Medical School FAQ

The Interview Process

4.1 How can I prepare for my interview?

You should do research on the school itself. Learn a little about the city it is in, the programs offered, grading policies, and instruction method (Problem Based Learning or traditional or mixed). Look at the school's information packet and their web site. If you're interested in doing research in a particular field during medical school, find out which faculty at the school are doing research in that area. The more you read about the school, the more questions you will have to ask your interviewer.

4.2 What should I wear to the interview?

Dress professionally in your style. This simply means to dress like you would if you were a doctor, but do not lose all of your personality (i.e. if you are a guy with long hair, don't cut it; if you normally have a mustache, leave it...you are not trying to produce a standard image, you want to be yourself).

4.3 Should I bring anything to the interview?

Bring a list of any questions you wish to ask (you will probably forget most of them if you try to memorize them). Always have a pen and paper on you. Find out what the weather will be like and bring a coat if necessary. Bring your application to look over between interviews.

4.4 What will I be asked?

This is largely dependent on the school and on the interviewer (in other words, on chance). Be prepared to answer questions about "defining" moments in your life--elaborating on what you do for fun, what your favorite activity is, what sports you play, and just about anything that interests you.

Some schools still drill you though, so beware (these interviews can truly be draining). Stress interviews (empty rooms with phones ringing, being asked to open windows that are nailed shut) are very rare. If you've done research, and it's on your application, be prepared to discuss it.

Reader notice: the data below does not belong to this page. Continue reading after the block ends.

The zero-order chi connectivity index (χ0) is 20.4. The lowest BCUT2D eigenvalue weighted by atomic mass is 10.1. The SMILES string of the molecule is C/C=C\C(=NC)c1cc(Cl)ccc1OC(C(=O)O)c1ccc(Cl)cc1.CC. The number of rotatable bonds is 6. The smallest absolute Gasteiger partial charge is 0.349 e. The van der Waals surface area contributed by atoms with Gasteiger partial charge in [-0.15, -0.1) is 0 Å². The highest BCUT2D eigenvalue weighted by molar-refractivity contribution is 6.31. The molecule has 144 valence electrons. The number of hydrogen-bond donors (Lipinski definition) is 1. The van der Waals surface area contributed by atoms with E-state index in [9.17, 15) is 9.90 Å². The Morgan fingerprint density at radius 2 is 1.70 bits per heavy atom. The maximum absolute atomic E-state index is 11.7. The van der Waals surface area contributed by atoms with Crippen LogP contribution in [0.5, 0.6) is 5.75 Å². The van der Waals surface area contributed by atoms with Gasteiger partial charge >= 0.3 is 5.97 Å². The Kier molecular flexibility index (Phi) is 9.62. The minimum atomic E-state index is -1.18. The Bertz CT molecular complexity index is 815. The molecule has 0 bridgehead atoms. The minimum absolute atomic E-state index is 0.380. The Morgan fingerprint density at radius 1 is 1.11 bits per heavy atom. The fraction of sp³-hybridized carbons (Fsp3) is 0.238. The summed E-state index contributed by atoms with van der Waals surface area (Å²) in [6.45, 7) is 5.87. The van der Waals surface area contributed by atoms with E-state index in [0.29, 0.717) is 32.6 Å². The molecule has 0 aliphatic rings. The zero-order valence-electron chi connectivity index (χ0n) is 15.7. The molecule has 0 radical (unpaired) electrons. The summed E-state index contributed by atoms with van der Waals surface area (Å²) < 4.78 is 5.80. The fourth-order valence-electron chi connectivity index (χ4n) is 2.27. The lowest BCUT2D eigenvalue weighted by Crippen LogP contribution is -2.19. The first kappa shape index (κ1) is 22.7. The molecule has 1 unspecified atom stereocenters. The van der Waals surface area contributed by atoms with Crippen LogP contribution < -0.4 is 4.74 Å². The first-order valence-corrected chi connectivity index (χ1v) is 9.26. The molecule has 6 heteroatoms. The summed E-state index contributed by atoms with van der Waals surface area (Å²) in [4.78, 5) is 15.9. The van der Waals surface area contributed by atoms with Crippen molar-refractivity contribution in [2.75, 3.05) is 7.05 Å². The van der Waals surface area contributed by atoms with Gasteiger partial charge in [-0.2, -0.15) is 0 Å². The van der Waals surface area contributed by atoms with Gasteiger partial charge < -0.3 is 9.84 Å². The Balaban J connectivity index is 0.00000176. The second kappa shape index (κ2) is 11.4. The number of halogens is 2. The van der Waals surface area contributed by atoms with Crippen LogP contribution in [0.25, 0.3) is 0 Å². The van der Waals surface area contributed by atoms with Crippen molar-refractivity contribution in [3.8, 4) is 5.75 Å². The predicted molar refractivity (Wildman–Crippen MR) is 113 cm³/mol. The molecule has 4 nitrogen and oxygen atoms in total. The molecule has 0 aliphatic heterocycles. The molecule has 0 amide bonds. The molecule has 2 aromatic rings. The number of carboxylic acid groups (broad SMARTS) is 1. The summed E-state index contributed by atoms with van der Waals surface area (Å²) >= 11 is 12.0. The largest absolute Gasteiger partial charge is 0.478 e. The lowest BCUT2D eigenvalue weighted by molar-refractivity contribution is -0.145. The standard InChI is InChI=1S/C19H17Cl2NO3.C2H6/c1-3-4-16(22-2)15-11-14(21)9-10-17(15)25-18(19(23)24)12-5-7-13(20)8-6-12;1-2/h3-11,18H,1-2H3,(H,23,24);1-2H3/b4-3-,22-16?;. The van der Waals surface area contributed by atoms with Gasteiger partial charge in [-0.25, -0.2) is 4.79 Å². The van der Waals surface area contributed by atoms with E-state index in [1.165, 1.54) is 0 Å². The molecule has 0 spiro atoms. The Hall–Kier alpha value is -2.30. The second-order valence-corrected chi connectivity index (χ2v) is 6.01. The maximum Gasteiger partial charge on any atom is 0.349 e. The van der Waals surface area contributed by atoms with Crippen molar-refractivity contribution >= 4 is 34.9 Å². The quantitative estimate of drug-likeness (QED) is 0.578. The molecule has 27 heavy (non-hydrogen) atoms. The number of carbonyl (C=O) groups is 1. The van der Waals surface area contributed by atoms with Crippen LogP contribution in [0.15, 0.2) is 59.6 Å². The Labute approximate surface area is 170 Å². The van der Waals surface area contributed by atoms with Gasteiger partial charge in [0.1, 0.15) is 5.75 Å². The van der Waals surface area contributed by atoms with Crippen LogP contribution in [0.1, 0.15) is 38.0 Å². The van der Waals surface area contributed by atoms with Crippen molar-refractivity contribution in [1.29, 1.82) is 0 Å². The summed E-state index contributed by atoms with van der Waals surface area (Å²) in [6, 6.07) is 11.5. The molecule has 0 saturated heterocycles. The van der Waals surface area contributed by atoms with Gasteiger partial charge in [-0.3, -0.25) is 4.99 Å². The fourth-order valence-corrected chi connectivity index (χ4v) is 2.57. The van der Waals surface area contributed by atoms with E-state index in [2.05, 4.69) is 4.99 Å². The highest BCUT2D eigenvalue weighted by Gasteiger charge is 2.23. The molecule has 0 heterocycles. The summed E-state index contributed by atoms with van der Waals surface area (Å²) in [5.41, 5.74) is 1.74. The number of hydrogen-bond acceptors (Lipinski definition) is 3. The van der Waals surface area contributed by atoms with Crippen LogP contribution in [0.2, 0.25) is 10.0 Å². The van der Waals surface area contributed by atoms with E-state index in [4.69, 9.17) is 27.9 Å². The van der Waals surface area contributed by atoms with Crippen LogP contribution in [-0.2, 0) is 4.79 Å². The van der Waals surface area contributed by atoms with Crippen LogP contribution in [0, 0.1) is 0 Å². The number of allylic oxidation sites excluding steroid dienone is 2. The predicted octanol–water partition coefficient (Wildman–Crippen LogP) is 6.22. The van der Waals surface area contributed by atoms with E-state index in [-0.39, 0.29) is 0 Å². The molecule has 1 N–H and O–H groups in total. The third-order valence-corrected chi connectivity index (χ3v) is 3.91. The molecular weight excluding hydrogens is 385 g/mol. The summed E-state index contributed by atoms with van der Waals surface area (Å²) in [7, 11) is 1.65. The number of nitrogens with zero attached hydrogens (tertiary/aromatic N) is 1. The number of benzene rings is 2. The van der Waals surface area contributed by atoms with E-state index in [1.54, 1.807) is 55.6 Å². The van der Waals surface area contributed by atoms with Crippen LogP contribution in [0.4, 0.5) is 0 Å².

Many students have recorded their interview experiences at the Medical School Interview Feedback Page: http://www.med.jhu.edu/meded_feedback/.

Some commonly asked questions:

The favorite--Tell me about yourself. Where do you see yourself in 10 years? (this question is often asked)

What does your family think about this?

What is the biggest problem facing medicine today?

What are the disadvantages/downsides of a career in medicine, besides no time?

What are you looking for in a medical school?

What do you think about "insert current hot topic here"?

(HMO, PPO, Doctor-assisted suicide, ethical/moral issues of cloning, other financial issues in health care delivery)

What field of medicine are you interested in?

What do you like to do that isn't science related?

What will you do if you do not get accepted somewhere this year?

What are your strengths/weaknesses?

And, perhaps the most popular... 

4.5 "Why do you want to be a doctor?

" If you want to say "to help people," please just make that an introduction to a much deeper soliloquy! You can tie this answer to personal experiences (i.e. things you may have seen while working/volunteering in the medical field, or possibly an illness that you or a family member went through).